**Best Subset Selection**

We can use regsubset() from leaps library for the task. I’ll use the mtcars dataset to demonstrate the usage.

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##### Load Goodies ##### library(leaps) library(tidyverse) ##### Theme Moma ##### theme_moma <- function(base_size = 12, base_family = "Helvetica") { theme( plot.background = element_rect(fill = "#F7F6ED"), legend.key = element_rect(fill = "#F7F6ED"), legend.background = element_rect(fill = "#F7F6ED"), panel.background = element_rect(fill = "#F7F6ED"), panel.border = element_rect(colour = "black", fill = NA, linetype = "dashed"), panel.grid.minor = element_line(colour = "#7F7F7F", linetype = "dotted"), panel.grid.major = element_line(colour = "#7F7F7F", linetype = "dotted") ) } |

regsubset() defaults at 8 variables. To truly include every feature, we need to change nvmax parameter.

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##### Train Best Subset Selection Model ##### bestsubsetselection <- regsubsets(mpg ~ ., data = mtcars, nvmax = 10) |

The mtcars dataset has 11 variables. Since we want to predict mpg, the maximum variables we can fit is 10.

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summary(bestsubsetselection) |

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Subset selection object Call: regsubsets.formula(mpg ~ ., data = mtcars, nvmax = 10) Selection Algorithm: exhaustive cyl disp hp drat wt qsec vs am gear carb 1 ( 1 ) " " " " " " " " "*" " " " " " " " " " " 2 ( 1 ) "*" " " " " " " "*" " " " " " " " " " " 3 ( 1 ) " " " " " " " " "*" "*" " " "*" " " " " 4 ( 1 ) " " " " "*" " " "*" "*" " " "*" " " " " 5 ( 1 ) " " "*" "*" " " "*" "*" " " "*" " " " " 6 ( 1 ) " " "*" "*" "*" "*" "*" " " "*" " " " " 7 ( 1 ) " " "*" "*" "*" "*" "*" " " "*" "*" " " 8 ( 1 ) " " "*" "*" "*" "*" "*" " " "*" "*" "*" 9 ( 1 ) " " "*" "*" "*" "*" "*" "*" "*" "*" "*" 10 ( 1 ) "*" "*" "*" "*" "*" "*" "*" "*" "*" "*" |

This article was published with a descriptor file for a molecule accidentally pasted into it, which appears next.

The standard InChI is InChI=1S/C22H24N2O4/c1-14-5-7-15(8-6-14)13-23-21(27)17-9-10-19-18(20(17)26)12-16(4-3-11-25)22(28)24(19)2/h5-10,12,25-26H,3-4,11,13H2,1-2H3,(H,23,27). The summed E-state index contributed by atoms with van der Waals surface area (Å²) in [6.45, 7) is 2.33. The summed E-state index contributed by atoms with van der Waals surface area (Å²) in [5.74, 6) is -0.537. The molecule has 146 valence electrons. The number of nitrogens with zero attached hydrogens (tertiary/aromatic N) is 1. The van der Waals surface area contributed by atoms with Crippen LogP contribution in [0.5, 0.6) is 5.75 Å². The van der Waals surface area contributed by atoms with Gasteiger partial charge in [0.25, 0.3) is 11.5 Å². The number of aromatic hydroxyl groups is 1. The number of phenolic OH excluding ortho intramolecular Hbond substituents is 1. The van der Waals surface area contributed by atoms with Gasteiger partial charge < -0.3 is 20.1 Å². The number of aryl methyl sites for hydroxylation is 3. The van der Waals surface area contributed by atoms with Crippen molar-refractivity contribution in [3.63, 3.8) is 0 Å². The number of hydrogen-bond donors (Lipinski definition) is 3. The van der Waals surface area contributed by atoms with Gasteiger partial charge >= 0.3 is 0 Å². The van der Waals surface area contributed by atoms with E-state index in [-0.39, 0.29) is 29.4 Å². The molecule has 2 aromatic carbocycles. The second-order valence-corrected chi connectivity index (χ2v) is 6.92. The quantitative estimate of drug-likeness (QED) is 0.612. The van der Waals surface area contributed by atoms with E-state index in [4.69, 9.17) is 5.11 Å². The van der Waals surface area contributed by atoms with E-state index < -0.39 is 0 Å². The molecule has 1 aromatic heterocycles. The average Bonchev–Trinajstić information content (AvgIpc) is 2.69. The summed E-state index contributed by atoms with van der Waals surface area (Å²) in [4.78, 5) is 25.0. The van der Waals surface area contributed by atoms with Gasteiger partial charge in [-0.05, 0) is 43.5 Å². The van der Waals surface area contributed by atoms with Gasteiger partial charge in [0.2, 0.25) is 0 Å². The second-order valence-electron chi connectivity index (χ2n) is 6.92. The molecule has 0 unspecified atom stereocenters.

The number on the left is the number of the feature in a model. regsubset() uses RSS as a criterion to include/exclude a feature. For example, a model with four features, the best four are hp, wt, qsec, and am.

The result from regsubset() contains 28 lists, which we may not need all. Let’s extract only stats we want.

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stats <- summary(bestsubsetselection) names(stats) |

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> names(stats) [1] "which" "rsq" "rss" "adjr2" "cp" "bic" "outmat" "obj" |

We then can easily extract as follows:

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stats$adjr2 |

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> stats$adjr2 [1] 0.7445939 0.8185189 0.8335561 0.8367919 0.8375334 0.8347177 0.8296261 0.8230390 0.8153314 [10] 0.8066423 |

Unfortunately, GGPLOT doesn’t work with regsubsets class. Therefore, we need some extra step for visualization.

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##### Extracting Adjusted R-Squared ##### adjr2 <- stats$adjr2 number <- c(1:10) data <- data.frame(adjr2,cp,number) ##### Visualization ##### ggplot(data, aes(x = number, y = adjr2)) + geom_line() + geom_point(color = "red", size = 3) + theme_moma() + scale_x_discrete(limits = c(1:10)) + ylab("Adjusted R Squared") + xlab("Model Number") |

It seems like model number 5 is the best among the pack. We then can extract the coefficients by using coef() .

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##### Extracting Coefficients ##### coef(bestsubsetselection, 5) |

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> coef(bestsubsetselection, 5) (Intercept) disp hp wt qsec am 14.36190396 0.01123765 -0.02117055 -4.08433206 1.00689683 3.47045340 |

Unfortunately, regsubset is not compatible with the popular predict() function. Therefore to predict, we need to do a lot of data munging which we is covered in this post.

TL;DR In the era where we can collect data more than we can analyze, Best Subset Selection is good to know, but it could hardly be a preferred method.